Merchant’s circle diagram | Advantages and Disadvantages
Merchant’s Circle Diagram and its use
In orthogonal cutting when the chip flows along the orthogonal plane, π0, the cutting force (resultant) and its components PZ and PXY remain in the orthogonal plane. Fig. is schematically showing the forces acting on a piece of continuous chip coming out from the shear zone at a constant speed. That chip is apparently in a state of equilibrium.
The forces in the chip segment are:
- From job-side:
- Ps – Shear force.
- Pn – force normal to the shear force.
From the tool side:
R1 = R (in state of equilibrium) where, R1 = F + N
N – Force normal to rake face.
F – Friction force at chip tool interface.
The resulting cutting force R or R1 can be resolved further as,
R1 = PZ + PXY
where, PZ – Force along the velocity vector.
PXY – force along orthogonal plane.
The circle(s) drawn taking R or R1 as diameter is called Merchant’s circle which contains all the force components concerned as intercepts. The two circles with their forces are combined into one circle having all the forces contained in that as shown by the diagram called
Merchant’s Circle Diagram (MCD) in Fig.
The significance of the forces displayed in the Merchant’s Circle Diagram is:
Ps – The shear force essentially required to produce or separate the chip from the parent body by shear.
Pn – Inherently exists along with Ps.
F – Friction force at the chip tool interface.
N – Force acting normal to the rake surface.
PZ = PXY – PX + PY = main force or power component acting in the direction of cutting velocity.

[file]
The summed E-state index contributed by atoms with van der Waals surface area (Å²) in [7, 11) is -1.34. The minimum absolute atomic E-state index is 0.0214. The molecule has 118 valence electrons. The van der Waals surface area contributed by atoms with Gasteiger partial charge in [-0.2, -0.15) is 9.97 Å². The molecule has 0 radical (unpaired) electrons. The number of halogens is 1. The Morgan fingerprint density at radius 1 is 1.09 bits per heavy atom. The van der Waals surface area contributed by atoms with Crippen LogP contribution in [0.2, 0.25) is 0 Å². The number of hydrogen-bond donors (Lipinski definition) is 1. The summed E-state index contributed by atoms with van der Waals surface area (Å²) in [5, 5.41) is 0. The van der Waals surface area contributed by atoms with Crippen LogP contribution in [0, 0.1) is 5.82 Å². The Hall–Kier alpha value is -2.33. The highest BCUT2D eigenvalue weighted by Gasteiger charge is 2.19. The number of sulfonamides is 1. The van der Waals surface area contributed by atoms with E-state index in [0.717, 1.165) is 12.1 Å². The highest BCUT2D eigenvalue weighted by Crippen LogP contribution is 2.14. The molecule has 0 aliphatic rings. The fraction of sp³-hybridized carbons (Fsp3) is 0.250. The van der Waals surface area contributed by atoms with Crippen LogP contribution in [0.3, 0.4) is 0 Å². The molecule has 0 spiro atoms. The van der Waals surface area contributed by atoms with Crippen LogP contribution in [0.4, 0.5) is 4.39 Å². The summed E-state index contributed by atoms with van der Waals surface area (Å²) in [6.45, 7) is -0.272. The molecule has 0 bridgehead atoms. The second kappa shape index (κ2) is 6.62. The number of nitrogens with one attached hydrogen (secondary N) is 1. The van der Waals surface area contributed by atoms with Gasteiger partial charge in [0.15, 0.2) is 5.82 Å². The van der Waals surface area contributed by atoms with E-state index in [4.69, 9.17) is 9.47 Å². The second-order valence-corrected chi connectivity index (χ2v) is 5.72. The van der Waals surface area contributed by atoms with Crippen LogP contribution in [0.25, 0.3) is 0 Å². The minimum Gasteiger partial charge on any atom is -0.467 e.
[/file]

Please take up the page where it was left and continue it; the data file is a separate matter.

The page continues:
The magnitude of PS provides the yield shear strength of the work material under the cutting action. The values of F and the ratio of F and N indicate the nature and degree of interaction like friction at the chip tool interface. The force components PX, PY, PZ are generally obtained by direct measurement. Again PZ helps in determining cutting power and specific energy requirement. The force components are also required to design the cutting tool and the machine tool.
Advantageous use of Merchant’s circle diagram
Proper use of MCD enables the followings:
- Easy, quick and reasonably accurate determination of several other forces from a few known forces involved in machining.
- Friction at chip tool interface and dynamic yield shear strength can be easily determined.
- Equations relating the different forces are easily developed.
Some limitations of use of MCD:
- Merchant’s circle diagram (MCD) is only valid for orthogonal cutting.
- By the ratio, F/N, the MCD gives apparent (not actual) coefficient of friction.
- It is based on single shear plane theory.
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